Legal briefs in the case, United States v. Pickard, et. al., No. 2:11-CR-0449-KJM, are available online here.

    79 Responses to “Federal Judge Hears Closing Arguments In Constitutional Challenge To Cannabis’ Schedule I Status”

    1. 30 LONG DAYS!! no faith left

    2. Chris in WI says:

      Amazing, legality and technicalities are more important then truth is their argument basically.

    3. Anonymous says:

      If “it is not for the Courts to decide the issue and the statute must be upheld,” then how did prohibition of alcohol and every other stupid law/amendment get repealed?

    4. Julian says:

      No matter what the Judge’s verdict, I’ve said it before and I ‘ll say it again; Our NORML team did great and historic work here! Thank you Attorney Zenia Gilg for calling the government witnesses in this trial out for the impostors of Democracy that they are! And thank you Paul Armentano for all of the vital research you contributed to this case. You made MY donation and THEN some.
      I’d like to see the U.N. and Congress react to this case. Especially the highlight when one of the government’s witnesses went on a Pharma-rant trying to say marinol is better than herbal marijuana and apparently didn’t even realize he admitted that marijuana was medicine while under oath.
      Classic…
      And the denoumovement of the whole drama? “Congress doesn’t have to be right.” Yeah, I think my four year old tried that defense with me and he still got an @$$ woopin.

      [Paul Armentano responds: Thank you for the comment Julian. I know that you have been closely following this case from almost day one.]

    5. In the last 10000 years cannabis has failed to cause a single death. Unlike dangerous substances such as salt or sugar. It is stupid laws such as prohibition that cause the rational to lose respect for authority.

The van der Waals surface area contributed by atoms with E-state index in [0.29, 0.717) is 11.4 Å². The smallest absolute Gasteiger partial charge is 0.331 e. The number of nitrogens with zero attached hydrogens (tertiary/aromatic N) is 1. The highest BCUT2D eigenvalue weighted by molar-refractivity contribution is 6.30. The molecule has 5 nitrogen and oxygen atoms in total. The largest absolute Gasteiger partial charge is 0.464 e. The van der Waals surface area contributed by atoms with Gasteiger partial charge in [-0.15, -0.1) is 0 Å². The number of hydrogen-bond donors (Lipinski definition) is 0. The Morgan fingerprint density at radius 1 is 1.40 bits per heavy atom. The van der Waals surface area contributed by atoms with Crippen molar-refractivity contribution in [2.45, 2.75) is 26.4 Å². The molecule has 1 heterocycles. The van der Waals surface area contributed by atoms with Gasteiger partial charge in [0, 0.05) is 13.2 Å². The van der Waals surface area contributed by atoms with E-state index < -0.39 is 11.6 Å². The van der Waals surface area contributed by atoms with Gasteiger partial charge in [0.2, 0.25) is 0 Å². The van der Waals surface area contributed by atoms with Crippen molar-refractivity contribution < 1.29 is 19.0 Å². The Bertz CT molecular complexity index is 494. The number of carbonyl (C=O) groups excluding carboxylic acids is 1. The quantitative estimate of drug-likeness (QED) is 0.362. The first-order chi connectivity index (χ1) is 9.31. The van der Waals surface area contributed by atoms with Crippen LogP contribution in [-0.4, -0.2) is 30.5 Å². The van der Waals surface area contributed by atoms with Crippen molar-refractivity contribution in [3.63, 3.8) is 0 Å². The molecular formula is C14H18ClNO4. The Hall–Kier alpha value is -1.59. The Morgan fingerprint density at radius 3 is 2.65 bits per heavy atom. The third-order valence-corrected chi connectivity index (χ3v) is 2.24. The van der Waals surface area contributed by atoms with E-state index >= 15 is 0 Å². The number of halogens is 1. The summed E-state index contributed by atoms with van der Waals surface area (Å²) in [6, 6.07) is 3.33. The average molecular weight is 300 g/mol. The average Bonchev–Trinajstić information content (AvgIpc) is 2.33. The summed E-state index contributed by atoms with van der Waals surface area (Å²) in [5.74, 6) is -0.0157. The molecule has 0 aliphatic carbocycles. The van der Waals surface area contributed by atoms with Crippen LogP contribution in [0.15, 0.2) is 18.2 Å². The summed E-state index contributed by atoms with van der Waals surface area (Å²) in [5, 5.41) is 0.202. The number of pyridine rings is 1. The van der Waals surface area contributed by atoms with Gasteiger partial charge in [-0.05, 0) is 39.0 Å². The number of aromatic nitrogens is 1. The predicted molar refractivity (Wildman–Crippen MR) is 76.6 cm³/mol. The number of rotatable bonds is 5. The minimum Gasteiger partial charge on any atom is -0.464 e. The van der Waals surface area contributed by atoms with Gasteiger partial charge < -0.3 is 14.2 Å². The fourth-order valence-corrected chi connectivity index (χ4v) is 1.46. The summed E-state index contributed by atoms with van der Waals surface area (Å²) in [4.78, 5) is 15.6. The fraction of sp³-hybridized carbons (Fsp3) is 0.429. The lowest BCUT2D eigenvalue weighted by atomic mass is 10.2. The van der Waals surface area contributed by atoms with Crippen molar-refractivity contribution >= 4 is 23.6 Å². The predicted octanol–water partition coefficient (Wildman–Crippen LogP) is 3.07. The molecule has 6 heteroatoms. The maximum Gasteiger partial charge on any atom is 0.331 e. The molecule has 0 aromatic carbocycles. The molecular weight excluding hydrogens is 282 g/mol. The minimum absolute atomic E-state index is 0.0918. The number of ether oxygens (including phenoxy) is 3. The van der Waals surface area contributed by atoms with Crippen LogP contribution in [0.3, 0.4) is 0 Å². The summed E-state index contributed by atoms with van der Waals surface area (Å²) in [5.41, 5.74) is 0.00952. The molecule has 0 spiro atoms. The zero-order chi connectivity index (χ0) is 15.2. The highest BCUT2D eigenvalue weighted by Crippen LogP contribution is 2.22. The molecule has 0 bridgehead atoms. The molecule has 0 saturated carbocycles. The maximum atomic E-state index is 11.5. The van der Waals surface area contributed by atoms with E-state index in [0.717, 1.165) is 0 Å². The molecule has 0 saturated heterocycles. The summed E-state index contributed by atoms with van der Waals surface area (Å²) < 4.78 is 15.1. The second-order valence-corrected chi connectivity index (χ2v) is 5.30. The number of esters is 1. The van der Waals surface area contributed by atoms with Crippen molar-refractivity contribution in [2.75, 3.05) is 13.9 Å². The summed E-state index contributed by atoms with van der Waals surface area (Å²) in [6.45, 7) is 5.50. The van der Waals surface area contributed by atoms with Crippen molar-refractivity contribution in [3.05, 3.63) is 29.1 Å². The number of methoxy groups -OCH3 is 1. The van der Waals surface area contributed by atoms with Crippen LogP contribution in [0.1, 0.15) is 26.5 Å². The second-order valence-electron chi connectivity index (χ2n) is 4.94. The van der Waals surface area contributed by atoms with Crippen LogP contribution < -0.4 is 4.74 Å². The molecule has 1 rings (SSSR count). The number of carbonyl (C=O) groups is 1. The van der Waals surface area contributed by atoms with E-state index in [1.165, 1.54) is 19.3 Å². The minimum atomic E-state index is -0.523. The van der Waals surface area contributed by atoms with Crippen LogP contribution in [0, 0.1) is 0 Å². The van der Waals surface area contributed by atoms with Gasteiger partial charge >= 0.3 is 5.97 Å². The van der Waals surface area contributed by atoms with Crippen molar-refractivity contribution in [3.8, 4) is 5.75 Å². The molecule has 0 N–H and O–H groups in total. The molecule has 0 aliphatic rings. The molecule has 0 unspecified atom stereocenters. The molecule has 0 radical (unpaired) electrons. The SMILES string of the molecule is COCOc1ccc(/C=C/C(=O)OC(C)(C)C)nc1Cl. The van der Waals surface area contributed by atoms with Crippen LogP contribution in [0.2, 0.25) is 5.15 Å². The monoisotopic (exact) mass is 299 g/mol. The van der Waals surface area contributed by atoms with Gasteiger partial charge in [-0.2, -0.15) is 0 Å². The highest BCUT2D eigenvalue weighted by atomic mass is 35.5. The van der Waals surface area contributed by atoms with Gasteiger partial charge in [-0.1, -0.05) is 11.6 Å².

6. S says:

      So who is the judge and who exactly funded him?
      Because if ANY of his donors are pharmaceutical related, you can bet your ass that cannabis will continue to be a Schedule One

      [Editor’s note: Federal judges are appointed, they don’t run for office.]

    7. Gweedo says:

      It seems to me that the Judge herself may side with the defense, but there is no legal basis for her to rule for them. She will likely rule for the prosecution because they have the legal advantage even though she disagrees with them.

    8. Galileo Galilei says:

      “Congress is not required to be ‘right,’ nor does it matter if the basis on which Congress made its decision turns out to be ‘wrong’.”

      This is nonsense.

      We should expect Congress to base its policies based on scientific truth and to change its policies as we learn more. Anything else throws money and lives away needlessly.

    9. Hemp McGee says:

      I agree. The judge should do something. Like do a load of laundry, wash dishes, eat a snack, workout, watch some tv, take a crap, or troll a comment section on a website. It makes very little sense, what I say. In contrast, ending prohibition makes more sense than Mary Poppins. Tell me I’m wrong.

      Having your name associated in any way with the efforts to persecute those that choose to consume cannabis is a shameful embarrassment, and ignorance is not bliss. What a legacy to leave behind as one fades into the history books as a herded sheep of a person, choosing to remain uneducated or instead advocating a crime against all people with a self righteous attitude. Get rid of mint chocolate chip ice cream, I say. Let it ring out for all to hear. Non psilocybin mushrooms must be outlawed as well.

      Thank you for your time. Admittedly, not my best work. And I shan’t pay you for the seconds you just lost, sorry.